The Day of Rest

For most people Sunday begins around 7 or 8am. Maybe even later if they don’t have children or have children who are inclined to sleep in. For me, Sunday began around 2am. That’s when the Gort found his way over to my bed and announced ‘I’m thirsty’.

So I stumbled down the stairs to get some water for the dehydrated lad. Who proceeded to lie down in my bed. I gave him a cup of water, watched him drink it and dismissed him. ‘Okay, back to bed!’ I ordered. ‘But I like snuggling with you,’ he attempted to manipulate me. ‘There’s no room,’ I decided. Mostly because I was so tired I just wanted to fall asleep without someone patting or breathing in my face.

‘Here’s an idea’, he started – the way he starts nearly all negotiations these days. ‘I’ll get out, so you can get in.’

He promptly got out and I thought I was home-free. Except I’d misunderstood. He intended for me to get in and lie next to his dad, so he could get in after me. Leaving me sandwiched between the two gents.

There were several more awakenings before the sun rose: a pacifier recovery mission for the Hen and two recovery missions and a feeding for the baby. By the time 7 rolled around I was more tired than when I’d gone to bed eight hours earlier.

So the professor was in charge of the two oldest boys until such time as I was ready to emerge from my bedchamber. But he’s a bit lax in actually keeping the boys downstairs, away from my room, so I can sleep.

Which is why, shortly before 8, I heard a series of footsteps – up the stairs and in the hallway approaching my room. Next thing I knew someone had switched on the lamp next to my bed.

‘We need you to play (Animal) Rummy with us, because Daddy is very very mean’ my oldest announced. His two year old brother was standing beside him.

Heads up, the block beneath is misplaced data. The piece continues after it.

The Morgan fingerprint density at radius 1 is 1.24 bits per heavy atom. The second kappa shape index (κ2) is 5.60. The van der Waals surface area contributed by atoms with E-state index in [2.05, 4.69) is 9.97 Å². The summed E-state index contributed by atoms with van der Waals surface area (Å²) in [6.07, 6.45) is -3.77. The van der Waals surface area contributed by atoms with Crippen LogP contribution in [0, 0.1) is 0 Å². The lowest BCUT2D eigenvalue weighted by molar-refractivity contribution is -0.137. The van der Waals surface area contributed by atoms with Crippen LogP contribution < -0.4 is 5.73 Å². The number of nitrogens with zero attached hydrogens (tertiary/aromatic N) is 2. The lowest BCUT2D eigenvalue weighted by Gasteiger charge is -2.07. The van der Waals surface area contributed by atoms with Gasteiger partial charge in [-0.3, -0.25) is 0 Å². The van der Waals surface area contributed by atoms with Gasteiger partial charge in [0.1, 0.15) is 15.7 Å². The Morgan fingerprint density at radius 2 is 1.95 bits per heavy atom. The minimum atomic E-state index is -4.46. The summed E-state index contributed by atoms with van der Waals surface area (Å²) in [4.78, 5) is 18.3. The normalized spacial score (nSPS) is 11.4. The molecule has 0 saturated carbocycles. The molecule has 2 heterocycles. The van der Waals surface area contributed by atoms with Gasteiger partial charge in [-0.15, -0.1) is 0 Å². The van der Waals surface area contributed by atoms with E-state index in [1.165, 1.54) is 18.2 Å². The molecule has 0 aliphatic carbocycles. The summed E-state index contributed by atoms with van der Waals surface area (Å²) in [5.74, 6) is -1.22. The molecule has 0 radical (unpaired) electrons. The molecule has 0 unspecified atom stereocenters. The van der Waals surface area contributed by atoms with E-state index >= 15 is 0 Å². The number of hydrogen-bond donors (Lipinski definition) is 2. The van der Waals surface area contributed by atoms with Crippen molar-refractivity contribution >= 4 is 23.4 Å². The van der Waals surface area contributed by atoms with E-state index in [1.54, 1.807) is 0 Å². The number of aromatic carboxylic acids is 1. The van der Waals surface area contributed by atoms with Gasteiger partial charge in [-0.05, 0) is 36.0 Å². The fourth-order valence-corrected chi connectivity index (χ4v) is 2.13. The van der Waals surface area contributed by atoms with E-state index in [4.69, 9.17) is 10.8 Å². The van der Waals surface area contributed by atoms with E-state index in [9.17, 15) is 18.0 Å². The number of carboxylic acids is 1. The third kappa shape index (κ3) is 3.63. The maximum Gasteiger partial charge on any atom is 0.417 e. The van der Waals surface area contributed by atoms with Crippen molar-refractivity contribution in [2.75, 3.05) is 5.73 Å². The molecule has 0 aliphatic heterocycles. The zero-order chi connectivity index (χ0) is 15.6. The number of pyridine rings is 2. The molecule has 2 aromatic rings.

I was too tired to decline the request, or inquire about the father-son arguing I’d heard several minutes earlier, so I shuffled the cards and dealt five to each player. Hoping the game would be over quickly so I could catch a few more minutes of sleep.

The game did end quickly. Because ‘someone’ got mad that his brother got a certain animal card and he didn’t, so he threw his cards in a pile, announced that he wouldn’t play anymore, and left.

Bummer.

When we got home from church around noon, it was time to make lunch. The boys were seated at the table waiting for their food. ‘He doesn’t like me….he’s not being nice to me,’ our oldest tattled on his middle brother. ‘Well, you don’t have to sit by him,’ I replied, distractedly, in an effort to prevent further arguing. He took my advice (too much) to heart. Next thing I knew, he was carrying a small table up the stairs – from the basement.

His own personal dining table; which he placed in the kitchen. Where he proceeded to eat his lunch, alone.

After lunch I began another installment of my New Year’s cleaning frenzy. I gave the Gort a job: to go through all of the markers and make sure they’re still working and have the right lids on them. He discovered three ‘lemons’ and I dumped those in the trash.

I charged the professor – who was extremely busy watching the Vikings’ game on his laptop – with removing the baby’s bouncy seat cover. Which necessitated the dismantling of said bouncy seat. (Which explains why said cover has not been laundered ‘recently’.)

I assigned the Gort a second job: basement clean-up. ‘Why don’t you find a job for yourself to do?’ he suggested. Our oldest’s impertinence caused the professor to snicker silently, until he saw the arch of my right eyebrow. At which point he immediately began to mutter something about how ‘mommy works harder than anyone…’ and what a delicious lunch I’d made. Etc.

So, to recap:

What I did this weekend: Cook, Laundry, Clean, Grocery Shopping

What the Gort did this weekend: Play, Test Markers

What the professor did this weekend: Dismantle Bouncy Seat, Watch Football

It sure is tough being a guy.

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